Welcome (back) to our Six Stones series. Our financial adviser, Jordan, is sharing as many tips, ideas and advice for people going through a divorce as a humble blog will allow.
He’s staying away from specific financial advice – it’s all general advice over here, be sure to get personal financial advice before doing anything – but we hope you find some useful information in here as you navigate through/out of your divorce.
I said earlier that money isn’t everything when it comes to looking at these big risks.
And I meant it – events like death or disability or serious illness are far bigger than money.
They’re deep, important and unfortunate parts of life and their impact echoes well beyond the financial pond.
Money will dictate your experience of them.
Because money provides options, it provides choice, it provides a level of comfort that people experiencing death, disability or serious illness will crave.
And on the other side of the ironically referenced coin, the lack of money will shrink the possibilities, reduce perspectives and limit options.
For instance – the difference between an entry-level wheelchair and it’s more luxurious cousin will, for most of us, remain theoretical.
But when you’re the one being helped by your family to pick where you’ll spend hours upon hours of your life, the freedom to avoid pinching pennies is a distinctly empowering one.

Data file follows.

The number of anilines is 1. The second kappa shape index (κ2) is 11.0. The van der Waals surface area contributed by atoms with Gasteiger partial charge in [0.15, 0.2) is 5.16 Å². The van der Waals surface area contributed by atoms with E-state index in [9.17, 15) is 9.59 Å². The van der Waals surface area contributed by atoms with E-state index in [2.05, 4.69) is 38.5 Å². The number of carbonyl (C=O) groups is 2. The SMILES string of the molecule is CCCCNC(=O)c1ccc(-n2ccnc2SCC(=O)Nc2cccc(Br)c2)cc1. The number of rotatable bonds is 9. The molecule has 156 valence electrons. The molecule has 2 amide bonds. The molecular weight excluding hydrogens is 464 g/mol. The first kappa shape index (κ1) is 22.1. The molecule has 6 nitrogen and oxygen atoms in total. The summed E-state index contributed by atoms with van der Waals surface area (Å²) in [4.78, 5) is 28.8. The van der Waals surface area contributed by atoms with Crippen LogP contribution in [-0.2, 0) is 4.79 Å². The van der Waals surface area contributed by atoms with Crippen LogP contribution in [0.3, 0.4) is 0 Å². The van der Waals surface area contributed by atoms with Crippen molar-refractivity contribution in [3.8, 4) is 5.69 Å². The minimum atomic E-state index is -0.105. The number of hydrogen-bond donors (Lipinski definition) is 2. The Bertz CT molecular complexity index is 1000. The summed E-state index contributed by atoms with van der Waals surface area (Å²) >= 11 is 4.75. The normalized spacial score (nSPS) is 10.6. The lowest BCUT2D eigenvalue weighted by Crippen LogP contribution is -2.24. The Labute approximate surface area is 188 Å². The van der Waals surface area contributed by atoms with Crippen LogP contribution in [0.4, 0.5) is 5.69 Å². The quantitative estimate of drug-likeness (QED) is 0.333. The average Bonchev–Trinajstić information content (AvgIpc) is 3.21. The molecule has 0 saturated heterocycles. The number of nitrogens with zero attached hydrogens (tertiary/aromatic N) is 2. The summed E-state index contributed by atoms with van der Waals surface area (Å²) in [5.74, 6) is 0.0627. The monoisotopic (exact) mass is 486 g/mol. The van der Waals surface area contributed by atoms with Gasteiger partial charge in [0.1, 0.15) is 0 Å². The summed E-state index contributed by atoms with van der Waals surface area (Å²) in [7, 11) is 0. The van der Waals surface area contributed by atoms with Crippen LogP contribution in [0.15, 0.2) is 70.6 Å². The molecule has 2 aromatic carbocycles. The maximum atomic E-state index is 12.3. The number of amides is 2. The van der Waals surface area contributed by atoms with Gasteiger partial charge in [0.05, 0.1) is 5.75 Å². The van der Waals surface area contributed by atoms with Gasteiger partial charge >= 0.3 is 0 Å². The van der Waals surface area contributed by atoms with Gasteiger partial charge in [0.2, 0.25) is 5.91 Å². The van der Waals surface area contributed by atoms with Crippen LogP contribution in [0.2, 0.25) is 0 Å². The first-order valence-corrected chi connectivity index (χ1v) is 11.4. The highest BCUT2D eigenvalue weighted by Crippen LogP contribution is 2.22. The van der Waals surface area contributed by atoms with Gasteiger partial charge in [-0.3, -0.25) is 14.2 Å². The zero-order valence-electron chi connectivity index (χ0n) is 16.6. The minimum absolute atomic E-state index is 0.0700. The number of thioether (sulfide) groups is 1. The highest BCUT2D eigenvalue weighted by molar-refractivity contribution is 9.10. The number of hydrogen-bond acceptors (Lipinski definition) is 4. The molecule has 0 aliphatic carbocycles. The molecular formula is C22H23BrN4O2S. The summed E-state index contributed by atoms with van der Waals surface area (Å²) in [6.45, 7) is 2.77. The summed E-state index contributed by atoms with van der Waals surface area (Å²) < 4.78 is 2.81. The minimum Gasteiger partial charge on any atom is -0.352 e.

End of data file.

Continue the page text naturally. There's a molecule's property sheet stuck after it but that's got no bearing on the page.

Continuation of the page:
Take this scenario and multiply it by the practically endless choices and decisions people going these big risks and you’ll see why money – while not everything – is still important.
Really, really important.
Especially the money we rely on as income.
A Gaping Hole
For the vast majority of people, falling ill or being disabled (we will, naturally, ignore your income requirements post-death for this discussion) will reduce – if not eliminate – the income they receive.
Perhaps they have some sick pay, maybe there’s a benefit payable from their super, but for most people their income will, eventually, simply stop.
This can be a devastating moment, for even the best prepared person.
And the disappearance of that weekly, fortnightly or monthly payment will leave a gaping hole in the finances of that household.
Even if…all of the debts have been paid out.
Even if… all of the costs of the New Life have been provided for.
Even if…all of those extra costs – wheelchairs, taxi fares, non-PBS medications, respite care, all of the ‘new’ costs that come about have been funded.
Because that doesn’t change the core reality of having enough money to live, every day.
To pay for the registration on the modified car.
To buy pizza for the family at the end of a long week.
To buy a new pair of shoes for your son, or a school uniform, or an excursion, school camp, lunch order.
To make sure the rates are paid, the house insurance is covered, the car stays insured, roadside assistance is taken care of, petrol can be put in the car.
To ensure the lights stay on, gas keeps flowing, water keeps running and the internet – by God, the internet – stays connected.
They Don’t Also Disappear
These costs, and a million other ones, don’t disappear simply because you’ve been diagnosed with cancer or been in a car accident.
Not only can these costs quickly become a serious burden for the unprepared – many of them can be a link back to the life you had.
For many people, they bought groceries before they lost their mobility, so buying them afterwards can be some small amount of empowerment in a tough time.